Vice President Joe BidenJoe BidenFive takeaways from the Ohio special primaries FDA aims to give full approval to Pfizer vaccine by Labor Day: report Overnight Defense: Police officer killed in violence outside Pentagon | Biden officials back repeal of Iraq War authorization | NSC pushed to oversee 'Havana Syndrome' response MORE, the president's point man on gun control, vowed Sunday that the White House and its supporters “will prevail” in the fight for tougher background checks, despite last month's legislative defeat.

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Biden laid out his case in the Houston Chronicle, the newspaper of record in the city where the National Rifle Association (NRA) is holding its annual members meeting. The vice president and potential 2016 presidential candidate told a group of law-enforcement officials last week that he plans to revive the push for expanded background checks after a bipartisan effort from Sens. Joe ManchinJoe ManchinThe infrastructure bill creates more need for workforce training The Hill's 12:30 Report - Presented by AT&T - Simone wins bronze with altered beam routine Jesse Jackson arrested with voting rights protesters at Capitol MORE (D-W.Va.) and Pat Toomey (R-Penn.) failed on a 54-46 vote, short of the 60-vote threshold needed to pass.

“We fell short on our first effort to pass Manchin-Toomey in the Senate, but we will not be deterred by one setback,” Biden wrote. “We have an obligation to make sure that the voices of victims, not the voice of the NRA, ring the loudest in this debate.”

Biden said he was galvanized by political developments since last month's vote. Sen. Jeff FlakeJeffrey (Jeff) Lane FlakeBiden nominates former Sen. Tom Udall as New Zealand ambassador Biden to nominate Jane Hartley as UK ambassador: report The Hill's Morning Report - Presented by Goldman Sachs - Voting rights will be on '22, '24 ballots MORE's poll numbers have collapsed since he voted against the measure – the Arizona Republican described his popularity as “just below pond scum” – and Sens. Mary LandrieuMary Loretta LandrieuCassidy wins reelection in Louisiana Bottom line A decade of making a difference: Senate Caucus on Foster Youth MORE and Kay HaganKay Ruthven HaganInfighting grips Nevada Democrats ahead of midterms Democrats, GOP face crowded primaries as party leaders lose control Biden's gun control push poses danger for midterms MORE, Democrats from Louisiana and North Carolina, have seen polling bumps.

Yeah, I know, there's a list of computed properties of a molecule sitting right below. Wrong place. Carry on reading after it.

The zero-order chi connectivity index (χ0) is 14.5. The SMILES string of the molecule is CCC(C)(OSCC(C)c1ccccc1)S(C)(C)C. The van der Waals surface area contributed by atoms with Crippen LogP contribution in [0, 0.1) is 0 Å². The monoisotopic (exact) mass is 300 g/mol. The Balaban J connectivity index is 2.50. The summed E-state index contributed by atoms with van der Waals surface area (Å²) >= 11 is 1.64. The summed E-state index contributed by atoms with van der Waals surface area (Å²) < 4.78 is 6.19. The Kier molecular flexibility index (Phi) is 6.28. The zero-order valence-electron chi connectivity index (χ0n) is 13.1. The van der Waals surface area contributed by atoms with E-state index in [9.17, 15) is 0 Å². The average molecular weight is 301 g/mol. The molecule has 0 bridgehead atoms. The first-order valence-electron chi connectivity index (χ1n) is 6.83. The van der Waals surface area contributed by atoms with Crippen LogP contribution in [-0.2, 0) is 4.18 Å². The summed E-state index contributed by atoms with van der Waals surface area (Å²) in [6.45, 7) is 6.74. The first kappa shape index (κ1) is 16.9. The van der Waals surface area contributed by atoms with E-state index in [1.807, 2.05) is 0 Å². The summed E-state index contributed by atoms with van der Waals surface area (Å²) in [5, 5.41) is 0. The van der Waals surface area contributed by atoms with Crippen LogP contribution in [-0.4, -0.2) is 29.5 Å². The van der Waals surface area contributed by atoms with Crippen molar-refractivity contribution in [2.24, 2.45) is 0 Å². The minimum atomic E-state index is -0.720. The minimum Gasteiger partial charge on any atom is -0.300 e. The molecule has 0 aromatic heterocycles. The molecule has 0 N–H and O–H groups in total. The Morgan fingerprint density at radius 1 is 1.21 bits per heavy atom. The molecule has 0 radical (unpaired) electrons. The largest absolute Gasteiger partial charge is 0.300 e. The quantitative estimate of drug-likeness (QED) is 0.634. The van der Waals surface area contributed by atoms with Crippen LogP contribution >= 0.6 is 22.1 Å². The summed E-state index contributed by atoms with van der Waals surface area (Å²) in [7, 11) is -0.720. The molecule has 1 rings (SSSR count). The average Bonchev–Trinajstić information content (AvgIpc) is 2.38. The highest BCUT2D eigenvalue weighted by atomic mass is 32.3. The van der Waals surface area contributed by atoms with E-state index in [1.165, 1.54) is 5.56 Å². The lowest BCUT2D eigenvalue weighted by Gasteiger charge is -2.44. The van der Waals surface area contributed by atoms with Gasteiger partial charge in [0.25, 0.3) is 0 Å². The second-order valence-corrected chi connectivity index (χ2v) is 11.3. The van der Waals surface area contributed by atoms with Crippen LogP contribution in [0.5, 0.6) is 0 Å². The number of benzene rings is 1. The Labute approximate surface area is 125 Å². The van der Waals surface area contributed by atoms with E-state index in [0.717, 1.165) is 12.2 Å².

“For too long, members of Congress have been afraid to vote against the wishes of the NRA, even when the vast majority of their constituents support what the NRA opposes,” Biden said. “That fear has become such an article of faith that even in the face of evidence to the contrary, a number of senators voted against basic background checks, against a federal gun trafficking statute and against other common-sense measures because they feared a backlash.”

“Today, those very senators are discovering that the political landscape really did change. They are learning that [last year's shooting death of 20 elementary school students in] Newtown really did shock the conscience of the nation and that inaction will not be tolerated by Democrats, Republicans or independents.”

The NRA, for its part, says its membership has surged to a record five million since the shooting and the resulting calls for gun control.

“We are in the midst of a once-in-a-generation fight for everything we care about. We have a chance to secure our freedom for a generation, or to lose it forever,” NRA Executive Vice President Wayne LaPierre told NRA members Saturday. “We must remain vigilant, ever resolute, and steadfastly growing and preparing for the even more critical battles that loom before us.”